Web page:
The retailers who continue to pull all-nighters are trying to hang onto every sale they can amid a difficult retail environment, Saunders said. Those retailers also tend to be inching their store opening times on Thanksgiving an hour earlier this year.
“Some of the ones who are struggling are doing that,” he said. “They are desperate to get people into the stores and to get people spending.”
Toys ‘R’ Us recently filed for bankruptcy, J.C. Penney’s shares recently hit an all-time low and Kohl’s, based in Menomonee Falls, announced in August a plan to reduce the size of half of its 1,100 stores.
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Drawing the line
In 2016, CBL & Associates made headlines when it announced that its malls, which include West Towne and East Towne in Madison and the Janesville Mall, would be closed on Thanksgiving and open at 6 a.m Friday. The company is sticking to the same approach this year, after years of opening earlier and earlier on Black Friday and, in 2015, opening at 6 p.m. on Thanksgiving.
“The response has been overwhelmingly positive,” said Tiffany Schultz, West Towne Mall’s marketing director, as she stood at Santa’s workshop near the food court. “Employees are thankful they get to spend the day with their families. And I think shoppers are happier when they’re here. They’re more patient. They’re not running on a lack of sleep.”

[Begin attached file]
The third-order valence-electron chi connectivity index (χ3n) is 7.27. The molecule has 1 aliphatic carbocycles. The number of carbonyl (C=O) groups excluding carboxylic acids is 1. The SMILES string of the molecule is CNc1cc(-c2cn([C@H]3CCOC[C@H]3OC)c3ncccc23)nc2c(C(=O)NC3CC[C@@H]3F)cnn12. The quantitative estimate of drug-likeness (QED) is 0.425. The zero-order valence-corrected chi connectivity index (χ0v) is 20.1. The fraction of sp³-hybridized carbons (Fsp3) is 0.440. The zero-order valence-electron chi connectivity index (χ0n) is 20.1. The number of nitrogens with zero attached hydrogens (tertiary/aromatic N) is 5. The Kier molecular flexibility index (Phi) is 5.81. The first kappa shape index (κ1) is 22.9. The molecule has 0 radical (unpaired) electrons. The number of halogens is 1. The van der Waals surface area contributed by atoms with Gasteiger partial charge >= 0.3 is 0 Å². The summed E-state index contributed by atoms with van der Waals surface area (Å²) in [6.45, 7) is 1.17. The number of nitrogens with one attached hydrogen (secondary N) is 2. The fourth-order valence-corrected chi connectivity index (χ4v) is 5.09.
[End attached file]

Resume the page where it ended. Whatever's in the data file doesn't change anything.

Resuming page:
One retailer grateful for the day off is Sandy Kalczynski, who operates Callister’s Christmas, a pop-up store with thousands of ornaments and other Christmas items in the former Apple store space. Kalczynski, who, along with her two sisters have stores at Brookfield Square, Southridge Mall in Milwaukee and Fox River Mall in Appleton, works seven days a week from October through a few days after Christmas.
“It just spreads it out longer,” Kalczynski, 57, said of extended shopping hours. “I love the hours here. They’re great.”
At Hilldale, home to a wide mix of local and national retailers and restaurants that has undergone millions of dollars in renovations and expansion over the past 10 years, the approach is homey. There’s a North Pole setting in the vestibule near Macy’s, free pictures with Santa, carolers, complimentary gift wrapping and a Brio train display for children to play with. It’s one way brick-and-mortar destinations try to draw shoppers who are increasingly shopping online.
“We don’t view shopping as an either/or. We think they’re shopping online and in stores, and what we try to do here at Hilldale is give them a reason to get of the house,” said Michelle Zimmerman, Hilldale’s marketing director. “We don’t look at it as just one weekend. We expect the traffic to be very steady and strong throughout.”